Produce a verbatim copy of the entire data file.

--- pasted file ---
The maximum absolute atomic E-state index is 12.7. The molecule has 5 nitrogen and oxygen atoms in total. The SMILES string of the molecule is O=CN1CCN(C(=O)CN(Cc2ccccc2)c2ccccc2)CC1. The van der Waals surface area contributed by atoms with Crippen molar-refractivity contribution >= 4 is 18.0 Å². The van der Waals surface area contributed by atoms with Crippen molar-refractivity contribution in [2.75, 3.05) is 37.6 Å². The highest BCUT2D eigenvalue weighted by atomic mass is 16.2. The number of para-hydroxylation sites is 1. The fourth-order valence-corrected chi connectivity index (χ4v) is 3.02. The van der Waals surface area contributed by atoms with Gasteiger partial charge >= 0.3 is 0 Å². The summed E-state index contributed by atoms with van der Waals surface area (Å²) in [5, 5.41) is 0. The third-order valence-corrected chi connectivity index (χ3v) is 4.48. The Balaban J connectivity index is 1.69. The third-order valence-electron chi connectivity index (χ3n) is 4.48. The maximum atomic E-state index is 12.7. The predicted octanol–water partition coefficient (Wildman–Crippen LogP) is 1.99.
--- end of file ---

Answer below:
The maximum absolute atomic E-state index is 12.7. The molecule has 5 nitrogen and oxygen atoms in total. The SMILES string of the molecule is O=CN1CCN(C(=O)CN(Cc2ccccc2)c2ccccc2)CC1. The van der Waals surface area contributed by atoms with Crippen molar-refractivity contribution >= 4 is 18.0 Å². The van der Waals surface area contributed by atoms with Crippen molar-refractivity contribution in [2.75, 3.05) is 37.6 Å². The highest BCUT2D eigenvalue weighted by atomic mass is 16.2. The number of para-hydroxylation sites is 1. The fourth-order valence-corrected chi connectivity index (χ4v) is 3.02. The van der Waals surface area contributed by atoms with Gasteiger partial charge >= 0.3 is 0 Å². The summed E-state index contributed by atoms with van der Waals surface area (Å²) in [5, 5.41) is 0. The third-order valence-corrected chi connectivity index (χ3v) is 4.48. The Balaban J connectivity index is 1.69. The third-order valence-electron chi connectivity index (χ3n) is 4.48. The maximum atomic E-state index is 12.7. The predicted octanol–water partition coefficient (Wildman–Crippen LogP) is 1.99.